Amanda Lamb: Have nots
I think one of the most challenging things about raising children is keeping them grounded in the midst of our materialistic society where many of us live charmed lives.Posted — Updated
I think one of the most challenging things about raising children is keeping them grounded in the midst of our materialistic society where many of us live charmed lives. We have houses, food on the table, clothes, good schools and jobs that make it all possible.
For the most part, my children are being raised the way I was. They have everything they need and sometimes get things they want, but not always.
My teenager does chores to earn money and then we negotiate. If she really wants something, I will often meet her halfway and we each pay 50 percent. Other times, I simply say: "If you want it you pay for it."
I still recall the fliers I put up in my neighborhood when I was a young teen for my "services" which included babysitting, dog walking and plant watering.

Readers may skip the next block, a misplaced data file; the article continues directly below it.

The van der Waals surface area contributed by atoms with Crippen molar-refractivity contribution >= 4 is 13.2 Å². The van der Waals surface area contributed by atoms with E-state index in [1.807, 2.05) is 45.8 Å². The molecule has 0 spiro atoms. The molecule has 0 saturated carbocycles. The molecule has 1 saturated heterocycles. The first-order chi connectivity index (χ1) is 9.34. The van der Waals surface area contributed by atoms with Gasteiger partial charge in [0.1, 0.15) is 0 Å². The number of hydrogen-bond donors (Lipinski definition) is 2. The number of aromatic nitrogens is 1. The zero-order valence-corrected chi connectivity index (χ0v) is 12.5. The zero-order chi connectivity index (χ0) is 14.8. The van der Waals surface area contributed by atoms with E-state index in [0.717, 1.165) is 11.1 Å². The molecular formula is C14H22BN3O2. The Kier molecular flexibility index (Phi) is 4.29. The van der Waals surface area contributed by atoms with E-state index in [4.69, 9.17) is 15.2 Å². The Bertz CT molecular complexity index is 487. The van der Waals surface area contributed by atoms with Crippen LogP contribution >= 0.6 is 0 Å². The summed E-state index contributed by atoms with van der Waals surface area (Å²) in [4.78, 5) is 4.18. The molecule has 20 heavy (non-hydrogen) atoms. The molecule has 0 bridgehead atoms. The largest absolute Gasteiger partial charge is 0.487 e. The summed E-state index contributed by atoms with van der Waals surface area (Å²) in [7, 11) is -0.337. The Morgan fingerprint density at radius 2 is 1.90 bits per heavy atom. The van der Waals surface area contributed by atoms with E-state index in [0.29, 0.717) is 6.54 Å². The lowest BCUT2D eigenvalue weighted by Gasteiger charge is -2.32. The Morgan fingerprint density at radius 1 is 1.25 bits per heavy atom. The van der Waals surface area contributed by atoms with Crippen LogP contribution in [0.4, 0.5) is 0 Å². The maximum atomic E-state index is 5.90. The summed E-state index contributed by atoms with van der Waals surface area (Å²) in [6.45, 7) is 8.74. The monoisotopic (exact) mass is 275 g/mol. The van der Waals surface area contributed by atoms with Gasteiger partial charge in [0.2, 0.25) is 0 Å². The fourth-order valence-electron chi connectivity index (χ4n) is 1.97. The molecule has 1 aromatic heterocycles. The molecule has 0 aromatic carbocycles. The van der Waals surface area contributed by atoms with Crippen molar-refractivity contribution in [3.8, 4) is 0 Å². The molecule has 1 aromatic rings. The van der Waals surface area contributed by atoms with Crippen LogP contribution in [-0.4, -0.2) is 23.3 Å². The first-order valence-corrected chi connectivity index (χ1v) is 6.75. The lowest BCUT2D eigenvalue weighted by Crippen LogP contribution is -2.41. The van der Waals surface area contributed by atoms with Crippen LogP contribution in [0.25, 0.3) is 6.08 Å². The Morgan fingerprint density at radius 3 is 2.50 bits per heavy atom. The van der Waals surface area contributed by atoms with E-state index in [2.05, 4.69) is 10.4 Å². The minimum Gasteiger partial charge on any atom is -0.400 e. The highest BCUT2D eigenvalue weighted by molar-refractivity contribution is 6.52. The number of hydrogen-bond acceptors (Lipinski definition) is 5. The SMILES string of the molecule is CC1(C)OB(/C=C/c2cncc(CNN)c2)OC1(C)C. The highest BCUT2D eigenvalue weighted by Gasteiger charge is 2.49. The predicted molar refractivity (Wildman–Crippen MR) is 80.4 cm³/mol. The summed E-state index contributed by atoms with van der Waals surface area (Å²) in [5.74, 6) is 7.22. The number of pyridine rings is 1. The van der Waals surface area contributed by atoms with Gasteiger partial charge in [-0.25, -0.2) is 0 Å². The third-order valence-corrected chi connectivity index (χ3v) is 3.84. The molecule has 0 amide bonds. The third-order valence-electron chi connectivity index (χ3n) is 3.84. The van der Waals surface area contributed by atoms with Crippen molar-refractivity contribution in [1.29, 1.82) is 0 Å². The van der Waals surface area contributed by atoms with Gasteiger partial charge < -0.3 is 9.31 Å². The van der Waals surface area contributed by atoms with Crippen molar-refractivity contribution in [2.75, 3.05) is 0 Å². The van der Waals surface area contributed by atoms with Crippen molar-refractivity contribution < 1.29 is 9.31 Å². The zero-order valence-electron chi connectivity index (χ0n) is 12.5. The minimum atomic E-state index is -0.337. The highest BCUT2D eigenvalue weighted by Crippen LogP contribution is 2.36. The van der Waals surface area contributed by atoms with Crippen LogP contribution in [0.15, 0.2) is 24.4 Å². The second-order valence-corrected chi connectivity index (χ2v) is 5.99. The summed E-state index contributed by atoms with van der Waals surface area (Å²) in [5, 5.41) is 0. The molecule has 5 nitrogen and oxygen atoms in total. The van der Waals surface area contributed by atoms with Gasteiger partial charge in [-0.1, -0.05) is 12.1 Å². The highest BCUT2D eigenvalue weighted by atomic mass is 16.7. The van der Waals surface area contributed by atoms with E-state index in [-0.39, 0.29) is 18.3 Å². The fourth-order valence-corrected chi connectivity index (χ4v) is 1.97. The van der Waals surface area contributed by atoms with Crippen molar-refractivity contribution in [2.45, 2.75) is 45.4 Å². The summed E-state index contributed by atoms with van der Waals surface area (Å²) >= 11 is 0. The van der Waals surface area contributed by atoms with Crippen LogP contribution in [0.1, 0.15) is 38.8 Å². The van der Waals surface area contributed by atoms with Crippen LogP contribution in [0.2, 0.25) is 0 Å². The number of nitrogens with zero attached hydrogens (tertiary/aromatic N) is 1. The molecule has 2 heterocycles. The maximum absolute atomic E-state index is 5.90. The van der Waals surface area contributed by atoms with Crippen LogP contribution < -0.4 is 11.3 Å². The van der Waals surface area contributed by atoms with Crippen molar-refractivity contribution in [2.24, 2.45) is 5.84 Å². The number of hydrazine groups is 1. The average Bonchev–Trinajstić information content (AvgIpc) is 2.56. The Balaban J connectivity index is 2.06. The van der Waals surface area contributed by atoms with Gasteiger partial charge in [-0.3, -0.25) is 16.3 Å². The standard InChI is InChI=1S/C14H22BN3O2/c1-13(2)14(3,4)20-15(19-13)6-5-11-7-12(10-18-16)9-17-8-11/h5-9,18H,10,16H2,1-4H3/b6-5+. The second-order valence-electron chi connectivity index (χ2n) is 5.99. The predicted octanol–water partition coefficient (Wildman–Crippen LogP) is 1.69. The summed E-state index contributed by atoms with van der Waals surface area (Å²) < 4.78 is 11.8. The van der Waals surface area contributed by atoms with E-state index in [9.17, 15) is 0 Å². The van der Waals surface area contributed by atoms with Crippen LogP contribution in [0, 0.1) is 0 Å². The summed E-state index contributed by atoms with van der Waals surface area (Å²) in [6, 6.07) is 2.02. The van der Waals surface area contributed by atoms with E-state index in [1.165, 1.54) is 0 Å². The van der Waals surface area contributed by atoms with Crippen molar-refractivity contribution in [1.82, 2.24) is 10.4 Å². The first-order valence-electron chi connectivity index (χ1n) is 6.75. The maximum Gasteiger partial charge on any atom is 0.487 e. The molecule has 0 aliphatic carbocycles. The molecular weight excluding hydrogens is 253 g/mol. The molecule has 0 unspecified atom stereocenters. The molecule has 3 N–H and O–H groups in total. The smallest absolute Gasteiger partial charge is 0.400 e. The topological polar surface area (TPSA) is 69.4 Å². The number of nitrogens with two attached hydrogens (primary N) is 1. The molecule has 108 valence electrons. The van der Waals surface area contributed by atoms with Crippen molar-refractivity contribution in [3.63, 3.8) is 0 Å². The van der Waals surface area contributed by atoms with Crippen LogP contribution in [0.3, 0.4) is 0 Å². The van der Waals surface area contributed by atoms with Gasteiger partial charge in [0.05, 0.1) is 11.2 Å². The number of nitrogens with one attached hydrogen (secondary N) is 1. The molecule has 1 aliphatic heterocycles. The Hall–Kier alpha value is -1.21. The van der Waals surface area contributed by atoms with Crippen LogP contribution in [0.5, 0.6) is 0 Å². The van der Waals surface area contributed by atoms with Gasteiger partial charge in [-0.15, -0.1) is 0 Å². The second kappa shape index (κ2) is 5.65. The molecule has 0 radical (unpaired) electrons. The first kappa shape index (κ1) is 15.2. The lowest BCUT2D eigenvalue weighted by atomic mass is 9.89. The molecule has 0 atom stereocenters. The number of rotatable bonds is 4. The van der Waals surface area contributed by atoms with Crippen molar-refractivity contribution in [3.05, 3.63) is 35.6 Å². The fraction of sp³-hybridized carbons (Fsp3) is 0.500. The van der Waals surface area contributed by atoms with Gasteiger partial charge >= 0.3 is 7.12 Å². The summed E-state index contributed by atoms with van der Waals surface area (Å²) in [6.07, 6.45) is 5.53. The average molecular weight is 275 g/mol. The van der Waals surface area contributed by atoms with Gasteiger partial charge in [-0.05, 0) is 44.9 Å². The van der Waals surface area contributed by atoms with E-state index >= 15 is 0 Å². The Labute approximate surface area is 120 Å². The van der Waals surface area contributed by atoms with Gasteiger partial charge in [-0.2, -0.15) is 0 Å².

In my later high school years, I worked at a bank, waitressed and worked in retail. In college, I worked in the campus jobs that the work-study students didn't want - cafeteria cashier, food line server...
At the time, I am sure I didn't truly appreciate what my parents did for me, what I learned from these early work experiences, but now I do.
"How come I have to share a bathroom with my sister and my friends have their own bathrooms?" my teenager asks me for the hundredth time in her angst-laden lilt followed by a champion eye roll.
"Because it builds character," I reply with more than a hint of sarcasm,
It's a conversation we've had many times not just about the bathroom but about the size of our house, her bedroom and the car she will inherit when she drives (mine: 2009 with 100,000 miles). And, to be honest, I do believe not having everything you want and having to work for what you want does build character.
But, more importantly, we have to find ways in our blessed lives to teach kids it's not what you have but who you are on the inside and how you treat others in this world that is the true measure of success.
"I have an idea," I say to my still sulking teen. "Why don't you work really hard in school, go to college, get a great job and then buy Mommy and Daddy a big house with a lot of bathrooms. Oh, and maybe some fancy new cars too. What do you think?"
Cue eye roll ...